WordPress 5.3 update

If you already updated to WordPress 5.3, and use the Gutenberg editor in combination with the Recipe Grid, you should update to the latest versions of Zip Recipes friend (6.2.7) and Zip Recipes Lover (6.3.4).

WordPress 5.3 has blocked usage of the $ property in jQuery, forcing the preferred usage of “jQuery”.

This has been fixed, updating to the latest version should resolve the problem. If you have any questions, please contact us!

Rich Snippets in Google, getting the most out of it

Images in Rich Snippets sometimes seem elusive: you have set it up correctly right? Why isn’t Google showing the image you prepared with so much care!

Sometimes it’s just as simple as ratio’s or pixel count. Google prefers images of at least 50K pixels, and prefers the image in three different ratio’s: 1×1, 4×3 and 16×9. See for more information on Google’s preferences this article.

To give a user full control over the snippet images, I’ve added a new tab in the recipe editor, which allows a user to manage the images manually. This is not necessary! Zip Recipes will automatically generate the required images in the correct ratio’s and pixel size. If you image quality is too low, you will see a warning about this.

This feature takes the guesswork out of the rich snippets, and is now part of both free and premium versions of Zip Recipes.



Nutrition label in Zip Recipes free

In the most recent version of Zip Recipes (free version) a new feature has been introduced: a beautiful styled HTML and CSS Nutrition Label. To get this label you can just enter all the nutrition data, and it will appear below your recipe. When not enough data is present, it won’t show. When the data is there, it will show up like this:


Or you can take a look at the nutrition label on our demo site for a live preview.

If you still prefer the nutrition data to show in text, you can just enable the option “use text for nutrition data”. If you enable “hide nutrition info”, it will be hidden, both text and label.

The data will get automatically sent with your site in Google friendly json+ld, which is Google’s preferred method for schema.org rich snippets.


Meet the new recipe grid!

This week we’ve released Recipe Grid 2 (part of Zip Recipes Lover and Zip Recipes Friend), which will replace the previous Recipe Index and Recipe Gallery. The new grid has been designed to make your recipes look mouthwatering, and trigger your users to try multiple recipes. They’re searchable and filterable in a quick and easy way. Check out the new gallery on our demo recipe blog!

The recipes are also shipped with a json+ld description for Google to read: json+ld is Google’s preferred method to send microdata with the recipes, allowing Google to show rich snippets in the search results.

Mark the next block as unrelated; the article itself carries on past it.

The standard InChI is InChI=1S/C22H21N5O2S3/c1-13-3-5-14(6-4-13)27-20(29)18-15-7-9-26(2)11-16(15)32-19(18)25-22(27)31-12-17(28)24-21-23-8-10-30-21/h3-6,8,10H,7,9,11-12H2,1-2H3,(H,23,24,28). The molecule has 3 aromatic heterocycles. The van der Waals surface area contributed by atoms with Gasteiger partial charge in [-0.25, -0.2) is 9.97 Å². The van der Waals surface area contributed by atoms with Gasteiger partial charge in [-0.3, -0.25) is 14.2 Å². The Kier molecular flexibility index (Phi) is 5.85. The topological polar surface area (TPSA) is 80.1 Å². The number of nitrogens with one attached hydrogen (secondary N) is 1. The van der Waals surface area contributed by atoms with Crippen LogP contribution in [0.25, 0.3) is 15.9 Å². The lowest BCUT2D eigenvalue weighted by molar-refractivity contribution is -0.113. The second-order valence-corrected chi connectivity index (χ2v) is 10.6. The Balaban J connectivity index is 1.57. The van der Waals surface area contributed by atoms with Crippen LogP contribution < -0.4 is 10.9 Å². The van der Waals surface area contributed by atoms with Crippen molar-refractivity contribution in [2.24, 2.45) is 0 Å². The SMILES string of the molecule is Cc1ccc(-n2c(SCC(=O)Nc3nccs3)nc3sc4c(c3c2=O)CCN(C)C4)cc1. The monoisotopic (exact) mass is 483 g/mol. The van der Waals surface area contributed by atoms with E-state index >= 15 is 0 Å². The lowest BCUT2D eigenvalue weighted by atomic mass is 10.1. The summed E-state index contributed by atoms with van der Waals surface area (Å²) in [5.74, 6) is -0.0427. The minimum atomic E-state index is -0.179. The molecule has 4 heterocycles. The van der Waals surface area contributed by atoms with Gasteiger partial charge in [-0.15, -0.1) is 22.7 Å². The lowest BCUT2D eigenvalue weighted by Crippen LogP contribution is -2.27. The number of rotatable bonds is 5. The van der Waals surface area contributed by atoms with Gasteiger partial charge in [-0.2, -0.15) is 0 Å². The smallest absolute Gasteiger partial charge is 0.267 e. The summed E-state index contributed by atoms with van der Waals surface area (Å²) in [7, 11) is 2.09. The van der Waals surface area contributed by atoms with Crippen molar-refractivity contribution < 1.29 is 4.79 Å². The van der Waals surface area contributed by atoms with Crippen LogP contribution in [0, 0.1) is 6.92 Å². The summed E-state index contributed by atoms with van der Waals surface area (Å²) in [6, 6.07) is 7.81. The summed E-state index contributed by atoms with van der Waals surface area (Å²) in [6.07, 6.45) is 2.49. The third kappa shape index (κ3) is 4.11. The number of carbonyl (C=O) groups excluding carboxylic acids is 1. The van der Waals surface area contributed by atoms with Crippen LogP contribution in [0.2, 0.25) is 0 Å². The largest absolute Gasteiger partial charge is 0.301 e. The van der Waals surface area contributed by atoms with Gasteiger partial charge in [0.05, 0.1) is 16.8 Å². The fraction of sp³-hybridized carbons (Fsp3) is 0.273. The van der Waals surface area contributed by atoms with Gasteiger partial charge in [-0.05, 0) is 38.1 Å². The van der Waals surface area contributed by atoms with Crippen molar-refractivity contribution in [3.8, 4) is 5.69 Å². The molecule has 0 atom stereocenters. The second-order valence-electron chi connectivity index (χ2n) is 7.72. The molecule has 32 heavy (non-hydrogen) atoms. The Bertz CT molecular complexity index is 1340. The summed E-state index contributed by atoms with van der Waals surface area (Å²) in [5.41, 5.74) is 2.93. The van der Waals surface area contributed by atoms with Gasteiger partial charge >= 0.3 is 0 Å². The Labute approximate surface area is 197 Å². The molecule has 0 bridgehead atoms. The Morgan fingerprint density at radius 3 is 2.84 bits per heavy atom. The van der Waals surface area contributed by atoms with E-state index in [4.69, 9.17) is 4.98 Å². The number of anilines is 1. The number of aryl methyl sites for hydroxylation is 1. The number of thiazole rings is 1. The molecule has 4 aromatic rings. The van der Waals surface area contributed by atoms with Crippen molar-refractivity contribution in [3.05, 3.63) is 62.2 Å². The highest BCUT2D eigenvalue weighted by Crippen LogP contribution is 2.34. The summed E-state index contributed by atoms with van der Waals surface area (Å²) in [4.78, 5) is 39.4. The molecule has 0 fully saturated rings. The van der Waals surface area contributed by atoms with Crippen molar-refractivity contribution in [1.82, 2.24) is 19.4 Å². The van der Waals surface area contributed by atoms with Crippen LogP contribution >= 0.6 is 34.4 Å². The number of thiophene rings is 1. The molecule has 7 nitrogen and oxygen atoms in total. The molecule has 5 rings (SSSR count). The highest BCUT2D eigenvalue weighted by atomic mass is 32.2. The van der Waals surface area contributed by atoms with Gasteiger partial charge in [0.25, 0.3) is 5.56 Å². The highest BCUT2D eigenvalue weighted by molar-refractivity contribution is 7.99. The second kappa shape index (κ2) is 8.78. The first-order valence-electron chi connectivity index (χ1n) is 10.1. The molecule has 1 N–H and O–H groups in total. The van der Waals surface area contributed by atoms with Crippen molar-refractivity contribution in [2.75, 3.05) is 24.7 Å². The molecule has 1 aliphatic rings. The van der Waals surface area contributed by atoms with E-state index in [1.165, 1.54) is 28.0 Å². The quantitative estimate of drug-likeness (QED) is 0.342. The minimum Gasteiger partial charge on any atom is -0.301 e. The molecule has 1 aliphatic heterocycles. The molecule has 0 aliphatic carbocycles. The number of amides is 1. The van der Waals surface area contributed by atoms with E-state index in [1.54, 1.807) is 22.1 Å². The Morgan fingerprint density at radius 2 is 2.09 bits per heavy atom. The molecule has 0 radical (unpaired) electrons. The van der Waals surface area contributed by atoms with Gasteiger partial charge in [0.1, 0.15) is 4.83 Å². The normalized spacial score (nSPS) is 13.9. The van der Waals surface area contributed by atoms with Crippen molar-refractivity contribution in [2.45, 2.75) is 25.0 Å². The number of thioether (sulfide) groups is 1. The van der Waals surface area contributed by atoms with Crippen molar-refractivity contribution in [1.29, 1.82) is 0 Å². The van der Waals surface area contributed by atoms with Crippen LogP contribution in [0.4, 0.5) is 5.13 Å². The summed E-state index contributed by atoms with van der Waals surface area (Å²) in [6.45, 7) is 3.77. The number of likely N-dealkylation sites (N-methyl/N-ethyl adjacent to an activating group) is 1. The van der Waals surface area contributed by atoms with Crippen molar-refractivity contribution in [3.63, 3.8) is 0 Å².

There are numerous options to configure your grid: number of recipes, load more button or not, search, show with or without title, etc.

The Gutenberg interface is especially easy to use: just insert the Zip Recipes Grid block, and you’ll have your grid. By clicking on it, you can start editing your grid, adjusting it to your preferences!

schema.org for recipes, JSON-LD or Microdata?

When building a food blog, you need to rank in Google to get you visitors. Apart from great recipes and beautiful food photography, you need to make Google understand your recipes. Luckily, recipes are one of the items that are detailed in the schema.org structure. When searching for info on this, you’ll find several terms: Structured Data, Schema.org, JSON LD, Microdata. They’re basically all the same thing.

What microdata in your recipe does, is that it wraps a snippet of information like for example Cook Time, in a tag that search engines can understand. Schema.org is the standardised method of doing this. You can supply structured data either with JSON LD, or with microdata. In the case of JSON LD, the data is added as separate string in your website. It looks a bit like this:

{"@context":"http:\/\/schema.org","@type":"Recipe","description":"Quite simply the BEST chocolate cake for chocolate lovers."}

You see here some info, like what kind of data is provided here (recipe), and what the information is (description in the example above). This string will be inserted in addition to your recipe.

You can do the same thing with microdata, only in that scenario the data gets added to the html of your recipe.

<div itemscope itemtype="http://schema.org/Recipe">
 <span itemprop="description">Quite simply the BEST chocolate cake for chocolate lovers.</span>

You see this contains the same information, only in this case it is included with your recipe’s html.

JSON-LD or Microdata?

So what should we use then? You’d think it’s better to add them both right? More data is better? That’s definitely a no! We have tested with this and if you add both JSON-LD and microdata, Google will think you have TWO recipes on your site. Warnings and errors may occur.

So we need to choose. And let’s face it, we choose what Google wants us to choose. This is not always transparent, but in the case of schema.org, Google has made it very clear:

“We currently prefer JSON-LD markup. I think most of the new structured data that are kind of come out for JSON-LD first. So that’s what we prefer.”

For this reason, Zip Recipes generates your recipe card with JSON-LD.

How to check if it’s configured correctly?

Google to the rescue! They provide a great tool with which to test your structured data. Simply enter your recipe’s page URL, and you can see the results.

Because lots of plugins insert structured data these days, it’s always a good idea to test this.

What do I get out of this?

Rich Snippets, and ranking. That’s what we’re aiming at here. Tak a look at this rich snippet. You can see Google has read the preparation time, the number of calories, and the rating, as well as the image from the Structure Data.